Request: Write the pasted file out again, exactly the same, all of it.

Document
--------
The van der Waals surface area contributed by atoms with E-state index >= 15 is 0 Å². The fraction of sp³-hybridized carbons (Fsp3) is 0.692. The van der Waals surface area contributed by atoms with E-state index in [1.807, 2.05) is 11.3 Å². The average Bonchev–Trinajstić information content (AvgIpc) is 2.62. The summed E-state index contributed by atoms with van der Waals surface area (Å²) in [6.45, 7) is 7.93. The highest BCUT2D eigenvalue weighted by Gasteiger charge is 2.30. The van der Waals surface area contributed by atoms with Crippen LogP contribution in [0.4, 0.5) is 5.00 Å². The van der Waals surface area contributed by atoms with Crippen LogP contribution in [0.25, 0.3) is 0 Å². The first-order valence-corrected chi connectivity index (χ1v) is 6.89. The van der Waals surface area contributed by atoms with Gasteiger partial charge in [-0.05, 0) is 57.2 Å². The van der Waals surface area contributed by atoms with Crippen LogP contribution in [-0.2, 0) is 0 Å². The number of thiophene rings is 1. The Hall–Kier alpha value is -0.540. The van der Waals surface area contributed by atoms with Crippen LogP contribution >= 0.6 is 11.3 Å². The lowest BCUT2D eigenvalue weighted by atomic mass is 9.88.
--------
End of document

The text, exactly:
The van der Waals surface area contributed by atoms with E-state index >= 15 is 0 Å². The fraction of sp³-hybridized carbons (Fsp3) is 0.692. The van der Waals surface area contributed by atoms with E-state index in [1.807, 2.05) is 11.3 Å². The average Bonchev–Trinajstić information content (AvgIpc) is 2.62. The summed E-state index contributed by atoms with van der Waals surface area (Å²) in [6.45, 7) is 7.93. The highest BCUT2D eigenvalue weighted by Gasteiger charge is 2.30. The van der Waals surface area contributed by atoms with Crippen LogP contribution in [0.4, 0.5) is 5.00 Å². The van der Waals surface area contributed by atoms with Crippen LogP contribution in [0.25, 0.3) is 0 Å². The first-order valence-corrected chi connectivity index (χ1v) is 6.89. The van der Waals surface area contributed by atoms with Gasteiger partial charge in [-0.05, 0) is 57.2 Å². The van der Waals surface area contributed by atoms with Crippen LogP contribution in [-0.2, 0) is 0 Å². The number of thiophene rings is 1. The Hall–Kier alpha value is -0.540. The van der Waals surface area contributed by atoms with Crippen LogP contribution >= 0.6 is 11.3 Å². The lowest BCUT2D eigenvalue weighted by atomic mass is 9.88.